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If I had a dollar: Can a buck spice up the classic task list?

“If I Had a Dollar” is a series that highlights one useful or entertaining app per week that costs less than $1. Skip your vending machine soda and try some new apps!

For some reason, the world of the mobile task list is kind of a bizarre one. While both iOS(s aapl) and Android(s goog) have stock to-do apps built-in, there are major (“No infinite lists?”) and minor (“Why is this so ugly?”) quibbles that cause some users to seek out third-party offerings.

But here’s where it gets confusing: Some apps are free and function-low; others are freemium with a “pro” subscription where all the good stuff is hiding; and still others have monstrous price tags ($4.99 and up) for seemingly indiscernible reasons. So is it possible to find a cheap and cheerful yet still feature-rich to-do list that is usable?

TaaskyThis week I decided to answer that question with a dollar thrown towards Taasky, a new to-do list that promises sleek gestures, smart styling, and usable to-do lists.

For the most part, Taasky keeps its promise of making its interface as simple and intuitive as possible. Creating new tasks within lists just requires swiping down, and then the tasks can be dismissed with a simple swipe to the left and a tap on a garbage icon. The minimalist interface seems to have taken every available design cue from iOS 7, and its flat color scheme actually makes it very easy to focus on tasks that are written down. Perhaps the most novel feature is its “one thing at a time” rule, which prioritizes one particular task and enlarges it to be front-and-center, so to speak. It’s a great way to get an at-a-glance look at which task is most important, and changing priorities is simple. But otherwise the features are minimal: a simple reminder tool is the only thing that will help reinforce tasks.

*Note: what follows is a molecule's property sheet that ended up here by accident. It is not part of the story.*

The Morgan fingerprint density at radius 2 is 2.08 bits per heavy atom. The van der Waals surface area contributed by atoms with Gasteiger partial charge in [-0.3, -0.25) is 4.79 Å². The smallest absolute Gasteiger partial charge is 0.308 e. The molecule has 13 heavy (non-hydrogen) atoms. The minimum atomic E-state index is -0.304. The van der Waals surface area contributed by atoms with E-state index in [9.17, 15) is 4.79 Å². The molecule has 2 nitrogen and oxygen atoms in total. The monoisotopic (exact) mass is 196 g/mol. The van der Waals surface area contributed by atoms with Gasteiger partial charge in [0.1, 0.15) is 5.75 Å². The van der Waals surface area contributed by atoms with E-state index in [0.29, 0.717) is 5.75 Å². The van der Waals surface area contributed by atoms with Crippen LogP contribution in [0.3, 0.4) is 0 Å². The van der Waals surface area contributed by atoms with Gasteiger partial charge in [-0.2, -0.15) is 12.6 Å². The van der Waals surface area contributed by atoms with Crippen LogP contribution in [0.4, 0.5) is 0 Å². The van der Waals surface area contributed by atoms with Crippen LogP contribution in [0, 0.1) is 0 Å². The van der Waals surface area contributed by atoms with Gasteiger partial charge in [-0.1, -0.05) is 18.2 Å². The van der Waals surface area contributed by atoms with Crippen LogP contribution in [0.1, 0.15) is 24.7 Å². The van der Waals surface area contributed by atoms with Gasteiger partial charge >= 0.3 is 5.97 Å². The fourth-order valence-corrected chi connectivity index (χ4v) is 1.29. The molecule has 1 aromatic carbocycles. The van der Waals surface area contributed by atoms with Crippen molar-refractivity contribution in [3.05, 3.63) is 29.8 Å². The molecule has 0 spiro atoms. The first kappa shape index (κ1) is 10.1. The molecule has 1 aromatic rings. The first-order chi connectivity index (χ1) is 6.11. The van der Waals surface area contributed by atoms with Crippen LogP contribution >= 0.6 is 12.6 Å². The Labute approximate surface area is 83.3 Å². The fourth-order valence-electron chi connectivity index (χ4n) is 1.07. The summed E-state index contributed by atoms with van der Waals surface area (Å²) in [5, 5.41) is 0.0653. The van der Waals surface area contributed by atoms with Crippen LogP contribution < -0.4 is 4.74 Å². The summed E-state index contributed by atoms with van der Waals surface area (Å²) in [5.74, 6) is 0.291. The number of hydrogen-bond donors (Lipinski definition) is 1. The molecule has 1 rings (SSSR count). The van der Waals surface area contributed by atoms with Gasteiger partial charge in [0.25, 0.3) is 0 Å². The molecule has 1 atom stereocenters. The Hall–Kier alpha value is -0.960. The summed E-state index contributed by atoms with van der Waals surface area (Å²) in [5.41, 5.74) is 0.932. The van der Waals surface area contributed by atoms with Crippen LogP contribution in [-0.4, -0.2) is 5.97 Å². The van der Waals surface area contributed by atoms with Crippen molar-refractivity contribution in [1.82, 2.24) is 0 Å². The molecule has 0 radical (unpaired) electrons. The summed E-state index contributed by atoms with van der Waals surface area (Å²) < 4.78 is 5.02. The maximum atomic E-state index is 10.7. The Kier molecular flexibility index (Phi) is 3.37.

Unfortunately, not many people will be happy with the limits Taasky has. As of right now, the app only offers four lists: Home, Work, Friends and Shopping. A lack of customizable or coordinating lists means that ultra-organizers will feel unsatisfied with creating their tasks. Furthermore, prioritizing tasks only works well if the task itself is short — the large font means that there isn’t enough room to fit more detailed descriptions neatly. There’s also no social media integration, no list-sharing, and no collaboration.

That said, it’s much more intuitive than the iOS Reminders app, and it costs a fraction of what most paid to-do list apps charge these days. If you like simplicity and don’t care too much for many features, then Taasky will be worth your dollar.

Any.doUnfortunately, Taasky doesn’t have an Android port, nor a comparable counterpart in the Google Play Store. Instead, users might want to check out, a free app that has similar minimalist design cues and swipe functionality. While it is available for both iPhone and Android, is very much integrated with Android and has many more cool features because of it. Important Android features include task auto-complete, list-sharing with friends, and a nice widgets app that makes it easy to post important tasks directly to the Android home screen. It also has a much more expansive capacity for lists — key for power users.

While is simple and easy to use, it does require a log-in to work — and often pushes integration with Facebook. It’s also much more focused on planning out entire days at once, which can be a daunting prospect for people who want more casual list-writing. Still, for no cost, offers enough helpful integration with Android that it becomes a real value over paid apps.

Check out Taasky at the iTunes App Store and on Google Play.

Do you have an app that is worth my dollar? Send it to me at [email protected] with “Dollar App” and the app’s name in the subject line.

2 Responses to “If I had a dollar: Can a buck spice up the classic task list?”

  1. Hey, Lauren, take a look at Bitrix24 – it’s really, really good. Essentially Bitrix24 is Yammer (social enterprise) plus BaseCamp (project management) plus Zoho (CRM and invoices) plus DropBox (file sharing and online doc management) plus Skype (videochat) and a few minor things (calendars, planners, work reports, gantt charts, etc).